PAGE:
Japanses beetle and soybean defoliation
Fusarium head blight, or scab, is present in many commercial fields across Indiana. Incidence and severity vary from field to field, and many fields that look healthy from the road still have low to moderate levels of the disease. Incidence (number of infected heads) ranges from 5-60% or higher in areas of central and northern Indiana. Severity (amount of disease per head) ranges from 7-50% in these areas. Fusarium head blight levels are moderate in southern Indiana this year, and many fields have low to moderate incidence and severity of the disease.
The fungus that causes Fusarium head blight, Fusarium graminearium, infects wheat during flowering, beginning at Feekes 10.5.1. Symptoms include bleached spikelets on the head (Figure 1), and small or shriveled grain kernels, commonly called “tombstones”. Growers should be prepared to deal with the mycotoxin deoxynivalenol (DON, or vomitoxin), in fields affected by Fusarium head blight, and should scout fields prior to harvest to determine the level of the disease in each field. If the disease is present, increase the fan speed on the combine at harvest to blow out the lighter scabby kernels, which contain most of the DON.
For additional information on how to manage grain impacted by Fusarium head blight, please see the Purdue Extension publication Diseases of Wheat: Fusarium Head Blight (Head Scab) which is available online at: <http://www.extension.purdue.edu/extmedia/BP/BP-33-W.pdf>. This publication includes information on prevention and management of the disease, as well as information on DON advisory levels for animal feed. The publication also lists laboratories in Indiana that test wheat for mycotoxins.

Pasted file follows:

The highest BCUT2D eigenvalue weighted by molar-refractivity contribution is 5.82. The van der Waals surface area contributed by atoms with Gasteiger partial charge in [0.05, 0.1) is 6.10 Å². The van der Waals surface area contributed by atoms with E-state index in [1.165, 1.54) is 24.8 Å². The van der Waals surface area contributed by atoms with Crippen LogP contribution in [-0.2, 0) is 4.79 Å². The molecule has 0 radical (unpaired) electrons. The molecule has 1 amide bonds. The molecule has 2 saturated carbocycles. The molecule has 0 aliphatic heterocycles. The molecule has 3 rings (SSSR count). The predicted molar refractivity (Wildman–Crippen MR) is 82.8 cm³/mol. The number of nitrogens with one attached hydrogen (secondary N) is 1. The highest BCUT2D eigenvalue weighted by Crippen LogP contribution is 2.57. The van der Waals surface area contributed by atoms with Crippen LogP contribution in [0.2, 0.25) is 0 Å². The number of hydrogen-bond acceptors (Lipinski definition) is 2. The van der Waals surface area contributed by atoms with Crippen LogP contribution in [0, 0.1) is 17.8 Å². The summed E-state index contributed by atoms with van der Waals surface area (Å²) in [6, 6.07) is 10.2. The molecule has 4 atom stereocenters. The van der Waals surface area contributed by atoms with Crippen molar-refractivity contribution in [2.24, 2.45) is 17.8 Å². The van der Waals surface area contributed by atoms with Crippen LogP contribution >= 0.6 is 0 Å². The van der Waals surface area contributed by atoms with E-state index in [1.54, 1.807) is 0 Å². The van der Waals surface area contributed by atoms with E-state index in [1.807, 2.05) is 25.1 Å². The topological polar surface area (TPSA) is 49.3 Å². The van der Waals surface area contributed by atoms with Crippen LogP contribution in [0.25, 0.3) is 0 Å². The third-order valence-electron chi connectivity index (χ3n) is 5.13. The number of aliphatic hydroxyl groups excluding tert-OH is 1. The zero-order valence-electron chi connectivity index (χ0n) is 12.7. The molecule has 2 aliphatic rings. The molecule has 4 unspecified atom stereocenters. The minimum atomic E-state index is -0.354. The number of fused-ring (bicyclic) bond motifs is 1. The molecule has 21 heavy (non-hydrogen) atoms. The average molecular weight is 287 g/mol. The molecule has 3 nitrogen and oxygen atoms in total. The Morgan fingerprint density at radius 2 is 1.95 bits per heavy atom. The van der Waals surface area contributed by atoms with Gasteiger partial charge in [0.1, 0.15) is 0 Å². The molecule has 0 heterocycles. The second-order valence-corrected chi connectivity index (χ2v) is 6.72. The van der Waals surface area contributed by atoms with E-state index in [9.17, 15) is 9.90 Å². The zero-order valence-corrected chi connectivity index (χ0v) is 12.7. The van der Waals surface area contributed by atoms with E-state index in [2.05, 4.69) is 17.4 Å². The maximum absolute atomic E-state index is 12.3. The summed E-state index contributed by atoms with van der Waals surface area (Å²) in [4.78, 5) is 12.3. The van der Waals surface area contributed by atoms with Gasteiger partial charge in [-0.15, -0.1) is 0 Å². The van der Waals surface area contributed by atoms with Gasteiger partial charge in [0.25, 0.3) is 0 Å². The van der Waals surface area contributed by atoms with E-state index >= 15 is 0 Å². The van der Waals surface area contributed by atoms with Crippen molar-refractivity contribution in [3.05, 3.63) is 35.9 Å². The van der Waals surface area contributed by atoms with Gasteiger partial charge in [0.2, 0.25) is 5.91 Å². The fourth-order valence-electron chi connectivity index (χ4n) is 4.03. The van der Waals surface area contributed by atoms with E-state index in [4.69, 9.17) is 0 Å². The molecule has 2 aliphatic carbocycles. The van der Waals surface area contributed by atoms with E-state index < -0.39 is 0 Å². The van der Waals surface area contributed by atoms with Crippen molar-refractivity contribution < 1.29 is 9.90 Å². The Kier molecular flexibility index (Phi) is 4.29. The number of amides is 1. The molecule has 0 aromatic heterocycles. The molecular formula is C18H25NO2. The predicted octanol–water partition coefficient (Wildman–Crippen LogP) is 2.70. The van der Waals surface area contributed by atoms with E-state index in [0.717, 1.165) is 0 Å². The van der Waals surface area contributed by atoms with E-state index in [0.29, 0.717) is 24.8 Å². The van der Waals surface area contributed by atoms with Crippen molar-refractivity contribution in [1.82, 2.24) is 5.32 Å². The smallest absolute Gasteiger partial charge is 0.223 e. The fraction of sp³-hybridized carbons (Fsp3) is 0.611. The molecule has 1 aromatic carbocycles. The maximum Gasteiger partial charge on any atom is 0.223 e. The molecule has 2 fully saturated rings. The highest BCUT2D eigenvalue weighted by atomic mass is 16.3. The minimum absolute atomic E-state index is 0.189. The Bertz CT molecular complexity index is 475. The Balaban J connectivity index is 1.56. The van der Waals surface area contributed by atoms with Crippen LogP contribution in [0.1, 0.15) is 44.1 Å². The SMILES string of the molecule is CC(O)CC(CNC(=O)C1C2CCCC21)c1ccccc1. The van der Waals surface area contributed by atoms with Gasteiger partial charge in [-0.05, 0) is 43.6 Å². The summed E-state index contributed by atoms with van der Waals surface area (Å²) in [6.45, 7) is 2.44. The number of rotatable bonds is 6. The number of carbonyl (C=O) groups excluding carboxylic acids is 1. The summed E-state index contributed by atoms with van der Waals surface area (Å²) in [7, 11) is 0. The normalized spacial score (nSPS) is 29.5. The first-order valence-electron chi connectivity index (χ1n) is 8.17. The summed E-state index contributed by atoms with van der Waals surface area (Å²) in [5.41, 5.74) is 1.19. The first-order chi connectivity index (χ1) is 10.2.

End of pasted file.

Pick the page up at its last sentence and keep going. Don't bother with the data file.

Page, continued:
Figure 1. Bleached spikelets symptomatic of Fusarium head blight.
Interveinal chlorosis of corn leaf tissue (striped corn) occurs to some extent every growing season. Several nutrient deficiencies result in similar striped corn symptoms that can be very difficult to distinguish.
Plant sampling and tissue analysis should be conducted to diagnose if leaf striping is due to a particular nutrient deficiency or multiple nutrient deficiencies or another factor unrelated to plant nutrition. Plant samples should be obtained from both good and bad areas of the field. Whole plants can be sampled when plant height is less than 12 inches tall. The most recently collared leaf is suggested when plants exceed this height. The earleaf is sampled at tasseling and silk emergence.
Soil sampling at the same time as plant sampling can help determine whether or not impaired nutrient levels in the plant tissue are a result of inadequacies or imbalances in soil nutrient and pH levels or inefficiency of the crop root system.
Not all cases of striped corn are due to nutrient deficiency. Nematode predation and/or herbicide injury have been implicated as causal factors in some instances of striped corn that cannot be attributed to nutrient deficiencies.
Consider submitting whole plants and roots with rootzone soil to the Purdue Plant & Pest Diagnostic Laboratory for nematode analysis and herbicide injury diagnosis.